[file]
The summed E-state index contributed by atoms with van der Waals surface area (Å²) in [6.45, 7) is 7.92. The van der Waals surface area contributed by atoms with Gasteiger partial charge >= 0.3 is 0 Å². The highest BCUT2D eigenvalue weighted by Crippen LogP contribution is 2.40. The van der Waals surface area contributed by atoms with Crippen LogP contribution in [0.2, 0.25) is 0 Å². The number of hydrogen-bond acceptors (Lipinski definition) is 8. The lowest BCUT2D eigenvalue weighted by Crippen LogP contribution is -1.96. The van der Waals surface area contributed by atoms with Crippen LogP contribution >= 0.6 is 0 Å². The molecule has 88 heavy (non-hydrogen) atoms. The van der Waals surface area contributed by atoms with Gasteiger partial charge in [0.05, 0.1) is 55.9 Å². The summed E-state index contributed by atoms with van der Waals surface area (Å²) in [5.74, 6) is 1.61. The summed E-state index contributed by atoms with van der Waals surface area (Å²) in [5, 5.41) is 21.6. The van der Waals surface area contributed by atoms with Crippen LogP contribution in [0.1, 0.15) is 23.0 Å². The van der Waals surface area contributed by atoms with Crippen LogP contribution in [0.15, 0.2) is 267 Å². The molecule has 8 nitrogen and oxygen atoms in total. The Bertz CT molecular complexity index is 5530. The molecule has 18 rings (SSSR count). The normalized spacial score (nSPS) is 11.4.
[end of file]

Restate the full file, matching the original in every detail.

The summed E-state index contributed by atoms with van der Waals surface area (Å²) in [6.45, 7) is 7.92. The van der Waals surface area contributed by atoms with Gasteiger partial charge >= 0.3 is 0 Å². The highest BCUT2D eigenvalue weighted by Crippen LogP contribution is 2.40. The van der Waals surface area contributed by atoms with Crippen LogP contribution in [0.2, 0.25) is 0 Å². The number of hydrogen-bond acceptors (Lipinski definition) is 8. The lowest BCUT2D eigenvalue weighted by Crippen LogP contribution is -1.96. The van der Waals surface area contributed by atoms with Crippen LogP contribution >= 0.6 is 0 Å². The molecule has 88 heavy (non-hydrogen) atoms. The van der Waals surface area contributed by atoms with Gasteiger partial charge in [0.05, 0.1) is 55.9 Å². The summed E-state index contributed by atoms with van der Waals surface area (Å²) in [5.74, 6) is 1.61. The summed E-state index contributed by atoms with van der Waals surface area (Å²) in [5, 5.41) is 21.6. The van der Waals surface area contributed by atoms with Crippen LogP contribution in [0.1, 0.15) is 23.0 Å². The van der Waals surface area contributed by atoms with Crippen LogP contribution in [0.15, 0.2) is 267 Å². The molecule has 8 nitrogen and oxygen atoms in total. The Bertz CT molecular complexity index is 5530. The molecule has 18 rings (SSSR count). The normalized spacial score (nSPS) is 11.4.